- Ask for what you need. Therapist and relationships expert Terrence Real says, “You have no right to complain about not getting what you never asked for.” If you don’t communicate your expectations, there’s a chance your husband doesn’t know how important they are to you — which makes him less likely to act in the way you want him to. Don’t resort to ineffective ways of communicating to make it known how dissatisfied you are. Instead, own your needs and your responsibility to communicate them. Be direct, be respectful, and be ready to negotiate for what you need.
- Be realistic. A recent study found that high expectations can actually lead to a more satisfying marriage, but only when those expectations can actually be met. Are your expectations based on the husband you actually married or the one you wish you’d married? Is he capable of doing what you’re expecting of him? For example, if he grew up in a family where no one talks about feelings, how likely is it that he will effusively and automatically tell you about what’s going on with him emotionally? Or, if he’s always been someone who lives in the moment, what are the odds that he will be planning the details of your future together? Set your expectations in line with what’s most likely to happen, not what you wish would happen.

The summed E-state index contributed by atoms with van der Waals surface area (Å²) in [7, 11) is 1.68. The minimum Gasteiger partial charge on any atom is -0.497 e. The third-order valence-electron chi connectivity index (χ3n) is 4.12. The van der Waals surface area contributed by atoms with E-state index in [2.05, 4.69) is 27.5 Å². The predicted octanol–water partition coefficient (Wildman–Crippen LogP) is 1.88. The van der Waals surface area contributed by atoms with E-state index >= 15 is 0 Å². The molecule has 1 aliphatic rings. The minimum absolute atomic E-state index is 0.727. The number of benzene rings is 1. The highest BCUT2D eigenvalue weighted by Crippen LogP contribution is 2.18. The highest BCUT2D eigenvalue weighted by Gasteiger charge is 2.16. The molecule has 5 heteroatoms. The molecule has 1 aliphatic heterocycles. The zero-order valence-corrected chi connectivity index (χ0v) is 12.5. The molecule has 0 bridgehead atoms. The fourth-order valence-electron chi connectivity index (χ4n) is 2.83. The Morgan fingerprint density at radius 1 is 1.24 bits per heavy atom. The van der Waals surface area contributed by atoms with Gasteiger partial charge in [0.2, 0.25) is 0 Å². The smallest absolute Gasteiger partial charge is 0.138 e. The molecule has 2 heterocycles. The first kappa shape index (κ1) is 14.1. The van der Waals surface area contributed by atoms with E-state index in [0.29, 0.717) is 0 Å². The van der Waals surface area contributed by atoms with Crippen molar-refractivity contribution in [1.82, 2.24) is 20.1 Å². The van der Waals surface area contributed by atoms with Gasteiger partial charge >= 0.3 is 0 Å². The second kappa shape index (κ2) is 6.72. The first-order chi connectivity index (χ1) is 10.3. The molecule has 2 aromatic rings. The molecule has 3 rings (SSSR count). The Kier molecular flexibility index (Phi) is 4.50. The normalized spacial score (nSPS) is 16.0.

- Ease up. Remember to cut each other some slack on your expectations, especially when you’re stressed. Sometimes temporary barriers such as a work deadline, an illness, or too little time together can make it unlikely that expectation can be met at that time.
Keeping your marriage healthy amid the demands of everyday life takes constant maintenance, communication and compassion. Most of all, it requires being realistic. Make sure your expectations fit the person you’re married to and the reality of your lives together so you can set your marriage up for success, not failure.